CASPER, Wyo. (AP) — Wyoming air quality regulators are working on preparations and forecasts for the 2021 winter ozone season in the state’s Upper Green River Basin.
A combination of weather conditions and human activity can generate high levels of ozone, an air pollutant that blossoms when sun reacts with emissions or other pollutants. Add in meteorological conditions like cold temperatures, a lack of wind or snow cover, and ground-level ozone thrives.
Between January and March, Sublette County and portions of Lincoln and Sweetwater counties often record higher levels of ozone, the Casper Star Tribune reported.
The Wyoming Department of Environmental Quality’s Air Quality Division issued three ozone outlooks and five ozone action days in 2020. On ozone action days, regulators ask industry and residents to minimize emissions containing volatile organic compounds and nitrogen oxides.
Last year, regulators also recorded two days — Jan. 21 and Feb. 22 — where ozone levels exceeded the federal limit — an eight-hour rolling average of 70 parts per billion (ppb). Once March rolled around, snow depth and ozone levels dramatically dropped.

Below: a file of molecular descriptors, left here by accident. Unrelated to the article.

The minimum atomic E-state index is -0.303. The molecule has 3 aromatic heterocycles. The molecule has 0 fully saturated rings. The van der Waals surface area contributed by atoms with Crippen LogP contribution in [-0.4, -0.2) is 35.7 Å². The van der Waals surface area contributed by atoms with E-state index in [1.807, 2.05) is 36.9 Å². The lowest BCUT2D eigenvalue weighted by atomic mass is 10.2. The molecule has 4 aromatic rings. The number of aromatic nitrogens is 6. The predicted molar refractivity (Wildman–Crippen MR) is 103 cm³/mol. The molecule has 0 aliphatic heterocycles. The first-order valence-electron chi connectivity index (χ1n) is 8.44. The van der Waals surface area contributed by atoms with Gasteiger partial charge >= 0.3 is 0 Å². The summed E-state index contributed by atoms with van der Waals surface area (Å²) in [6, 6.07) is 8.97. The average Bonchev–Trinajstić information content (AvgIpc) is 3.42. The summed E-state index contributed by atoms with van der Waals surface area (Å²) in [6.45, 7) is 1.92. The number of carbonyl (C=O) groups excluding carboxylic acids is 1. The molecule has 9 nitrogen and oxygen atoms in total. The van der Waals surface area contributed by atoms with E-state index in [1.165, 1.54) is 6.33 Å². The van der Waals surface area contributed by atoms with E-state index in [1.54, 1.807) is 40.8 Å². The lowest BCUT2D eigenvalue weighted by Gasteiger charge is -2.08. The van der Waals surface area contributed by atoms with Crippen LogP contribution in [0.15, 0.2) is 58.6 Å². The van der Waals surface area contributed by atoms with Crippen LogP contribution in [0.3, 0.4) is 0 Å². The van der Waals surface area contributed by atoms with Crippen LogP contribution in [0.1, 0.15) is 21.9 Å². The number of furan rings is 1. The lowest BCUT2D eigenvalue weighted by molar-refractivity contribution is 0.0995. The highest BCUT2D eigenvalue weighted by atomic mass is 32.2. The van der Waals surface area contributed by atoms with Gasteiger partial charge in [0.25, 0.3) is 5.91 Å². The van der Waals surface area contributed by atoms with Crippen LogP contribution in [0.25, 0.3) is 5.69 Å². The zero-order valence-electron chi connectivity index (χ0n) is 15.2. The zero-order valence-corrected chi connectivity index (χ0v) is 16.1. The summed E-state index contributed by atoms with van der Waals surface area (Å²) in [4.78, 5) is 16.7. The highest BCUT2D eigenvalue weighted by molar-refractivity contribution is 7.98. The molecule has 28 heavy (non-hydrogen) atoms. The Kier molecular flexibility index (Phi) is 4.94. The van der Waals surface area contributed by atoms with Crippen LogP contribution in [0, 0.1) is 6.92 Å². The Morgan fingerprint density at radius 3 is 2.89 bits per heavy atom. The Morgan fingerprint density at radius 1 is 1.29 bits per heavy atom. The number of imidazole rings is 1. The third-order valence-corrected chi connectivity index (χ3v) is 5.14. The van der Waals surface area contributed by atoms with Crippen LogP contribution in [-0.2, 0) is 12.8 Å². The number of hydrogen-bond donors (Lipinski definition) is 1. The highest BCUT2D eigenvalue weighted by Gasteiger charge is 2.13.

This winter will mark the 15th year Wyoming regulators have monitored the region for ozone and analyzed the data.
Concerns over dangerous levels of ozone are not new to residents around Wyoming’s Upper Green River Basin.
In 2012, the Upper Green River Basin was deemed a “nonattainment zone,” meaning the air conditions did not meet the National Ambient Air Quality Standards.
Sublette County and portions of Lincoln and Sweetwater counties are now considered a marginal non-attainment zone. The areas received a determination of attainment in July 2015, but the area has yet to be officially re-designated by the EPA.
However, the air quality team said on Dec. 17 it would be taking steps with the EPA to re-designate the area as in attainment this year.
Wyoming air quality regulators have also undertaken mitigation efforts in the basin, imposing more stringent inspections and emission capture requirements for industry.
In 2020, Wyoming inspectors conducted 939 site visits and 29 inspections to facilities at risk of contributing to heightened ozone levels in the region.